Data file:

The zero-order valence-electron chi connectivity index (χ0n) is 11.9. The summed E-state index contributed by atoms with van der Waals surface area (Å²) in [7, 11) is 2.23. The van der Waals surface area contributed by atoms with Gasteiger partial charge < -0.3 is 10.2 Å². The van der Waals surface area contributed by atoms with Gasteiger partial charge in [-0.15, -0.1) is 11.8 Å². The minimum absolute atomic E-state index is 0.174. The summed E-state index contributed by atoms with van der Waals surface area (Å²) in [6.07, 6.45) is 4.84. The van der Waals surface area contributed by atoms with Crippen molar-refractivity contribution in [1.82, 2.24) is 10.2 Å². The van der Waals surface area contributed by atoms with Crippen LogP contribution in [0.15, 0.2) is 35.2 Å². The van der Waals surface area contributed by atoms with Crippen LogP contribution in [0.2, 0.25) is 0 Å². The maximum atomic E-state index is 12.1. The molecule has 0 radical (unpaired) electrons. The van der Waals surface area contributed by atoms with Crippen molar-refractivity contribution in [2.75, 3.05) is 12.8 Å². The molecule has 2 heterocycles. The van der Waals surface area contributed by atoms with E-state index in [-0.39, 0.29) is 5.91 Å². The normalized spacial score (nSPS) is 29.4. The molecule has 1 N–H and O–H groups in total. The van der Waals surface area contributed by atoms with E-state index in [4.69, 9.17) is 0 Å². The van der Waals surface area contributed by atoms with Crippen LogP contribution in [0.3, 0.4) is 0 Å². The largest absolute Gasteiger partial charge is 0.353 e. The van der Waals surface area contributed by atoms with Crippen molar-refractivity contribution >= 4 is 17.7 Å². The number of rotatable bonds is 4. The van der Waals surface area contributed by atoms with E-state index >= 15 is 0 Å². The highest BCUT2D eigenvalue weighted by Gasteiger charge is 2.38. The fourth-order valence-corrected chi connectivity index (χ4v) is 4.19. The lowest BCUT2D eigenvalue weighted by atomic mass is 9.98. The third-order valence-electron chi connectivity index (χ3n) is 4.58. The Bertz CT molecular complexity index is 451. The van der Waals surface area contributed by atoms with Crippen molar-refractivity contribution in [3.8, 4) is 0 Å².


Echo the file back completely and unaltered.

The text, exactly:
The zero-order valence-electron chi connectivity index (χ0n) is 11.9. The summed E-state index contributed by atoms with van der Waals surface area (Å²) in [7, 11) is 2.23. The van der Waals surface area contributed by atoms with Gasteiger partial charge < -0.3 is 10.2 Å². The van der Waals surface area contributed by atoms with Gasteiger partial charge in [-0.15, -0.1) is 11.8 Å². The minimum absolute atomic E-state index is 0.174. The summed E-state index contributed by atoms with van der Waals surface area (Å²) in [6.07, 6.45) is 4.84. The van der Waals surface area contributed by atoms with Crippen molar-refractivity contribution in [1.82, 2.24) is 10.2 Å². The van der Waals surface area contributed by atoms with Crippen LogP contribution in [0.15, 0.2) is 35.2 Å². The van der Waals surface area contributed by atoms with Crippen LogP contribution in [0.2, 0.25) is 0 Å². The maximum atomic E-state index is 12.1. The molecule has 0 radical (unpaired) electrons. The van der Waals surface area contributed by atoms with Crippen molar-refractivity contribution in [2.75, 3.05) is 12.8 Å². The molecule has 2 heterocycles. The van der Waals surface area contributed by atoms with E-state index in [-0.39, 0.29) is 5.91 Å². The normalized spacial score (nSPS) is 29.4. The molecule has 1 N–H and O–H groups in total. The van der Waals surface area contributed by atoms with E-state index in [4.69, 9.17) is 0 Å². The van der Waals surface area contributed by atoms with Crippen LogP contribution in [0.3, 0.4) is 0 Å². The largest absolute Gasteiger partial charge is 0.353 e. The van der Waals surface area contributed by atoms with Crippen molar-refractivity contribution >= 4 is 17.7 Å². The number of rotatable bonds is 4. The van der Waals surface area contributed by atoms with E-state index >= 15 is 0 Å². The highest BCUT2D eigenvalue weighted by Gasteiger charge is 2.38. The fourth-order valence-corrected chi connectivity index (χ4v) is 4.19. The lowest BCUT2D eigenvalue weighted by atomic mass is 9.98. The third-order valence-electron chi connectivity index (χ3n) is 4.58. The Bertz CT molecular complexity index is 451. The van der Waals surface area contributed by atoms with Crippen molar-refractivity contribution in [3.8, 4) is 0 Å².